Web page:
Dale Sveum has always told it like it is.
That’s one of the defining characteristics of the man who managed the Cubs for two seasons, only to get fired last September, when the Cubs turned in another last-place finish.
Did Sveum’s matter-of-fact responses to reporter’s questions — remember when he threatened to send Anthony Rizzo and Starlin Castro to the minors? — ever lead to a chiding from Cubs management?
“I’ll take the Fifth on that one,” Sveum said with a chuckle Friday night at U.S. Cellular Field, serving in his new role as hitting coach for the Royals.
It elicited loud laughs from reporters who were gathered to try and squeeze some of the secrets of his firing out of the ex-skipper now that’s he no longer under the employ of Chicago’s North Side baseball team. As usual, Sveum told it like it is, though those behind-the-scenes nuggets were few to come by. Turns out Sveum isn’t the kind to keep grudges.
“It was a great experience,” Sveum said. “You wish them all the best. Things don’t work out. We all have these jobs to get fired someday. There’s not a lot of tenure for most people. That was a great experience in a great city, the best city in the country as far as I’m concerned.
“It’s a great, great experience, and I’ll always thank Theo (Epstein) and the Ricketts family for giving me the opportunity.”
Sveum revealed he’s exchanged some text messages with Epstein and Cubs general manager Jed Hoyer since he was axed back in October. It’s also hard to be bitter when a new job offer comes in so quickly. Sveum said his phone rang on the way back to his apartment from Wrigley Field.
But it might be less what’s happened since and more what kind of guy Sveum is that allowed him to handle his firing with his head held high.
“You have to be a man to be in this game, there’s no question about it, and understand that things don’t work out or someone wants somebody else or the team’s not playing well. And people get fired. That’s what happens in all sports,” he said.
Sveum has no ill will toward the Cubs, and he let everyone know how happy he was that a few members of his coaching staff were retained. But, of course, Sveum couldn’t get out of his 10-minute-plus press conference in the visitors dugout on the South Side without giving a few blunt assessments of the Cubs’ current players, like what went wrong with Castro last season.
“Like I’ve said before, you get into the on-base percentage and all that, if you want to tell somebody to do it, it usually has never worked. I’ve never seen it work. Guys grow into that — seeing pitches and taking their walks and things like that. I think we saw it last year in Castro, as much as anything,” he said. “You have to see pitches and you have to take, and I think it bothered him and had a lot to do with him struggling last year a little bit.”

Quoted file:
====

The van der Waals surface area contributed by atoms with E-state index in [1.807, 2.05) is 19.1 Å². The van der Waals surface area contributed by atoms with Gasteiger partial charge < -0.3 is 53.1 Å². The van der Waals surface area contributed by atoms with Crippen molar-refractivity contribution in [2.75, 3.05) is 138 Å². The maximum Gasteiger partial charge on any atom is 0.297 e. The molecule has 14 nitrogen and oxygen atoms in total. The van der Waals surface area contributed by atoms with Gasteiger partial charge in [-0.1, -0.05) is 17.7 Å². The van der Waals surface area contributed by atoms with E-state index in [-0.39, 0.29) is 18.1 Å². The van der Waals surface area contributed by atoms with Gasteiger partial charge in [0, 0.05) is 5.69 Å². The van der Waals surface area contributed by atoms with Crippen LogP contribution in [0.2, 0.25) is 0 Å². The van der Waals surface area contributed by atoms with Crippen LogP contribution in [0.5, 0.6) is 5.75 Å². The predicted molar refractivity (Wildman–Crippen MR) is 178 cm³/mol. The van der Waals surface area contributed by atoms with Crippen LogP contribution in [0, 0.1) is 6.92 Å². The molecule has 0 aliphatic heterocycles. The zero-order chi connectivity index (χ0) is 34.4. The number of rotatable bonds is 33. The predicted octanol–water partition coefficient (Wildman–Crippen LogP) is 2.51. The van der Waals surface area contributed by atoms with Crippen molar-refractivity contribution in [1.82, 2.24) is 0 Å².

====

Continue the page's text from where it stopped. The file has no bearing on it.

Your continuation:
Sveum knew what bothered his former shortstop because he has a passion for teaching hitting, and that’s what he’s doing again in his new role. Does he want to manage again? “Oh, of course,” he said. But he’s focused on turning the Royals around. And, since he moved from third-base coach to hitting coach roughly two weeks ago, the Royals have been on a hot streak, including four straight wins coming into Friday night’s game against the White Sox.
“I don’t really think too much about it anymore,” Sveum said. “We’re focused here, we’ve got a good team, we’re really playing well right now and back in the thick of things. And my job is hitting coach here and to help out in any capacity I can. So I really don’t ever dwell on that. That’s a long time ago now.”
If Sveum’s tenure with the Cubs is already ancient history, time moves pretty fast for him. And that could mean it won’t be long until he’s back in the manager’s role. But if he gets there again, don’t expect him to change. He’s still going to tell it like it is.
“I don’t think I’d do anything different. It’s the way I am,” Sveum said. “Players know when you change and you’re not yourself. I am what I am. Maybe I’d leave the pitcher in an inning more or took him out earlier. But as far as the way I managed and managed people and communication, I’m not really going to change in that way.”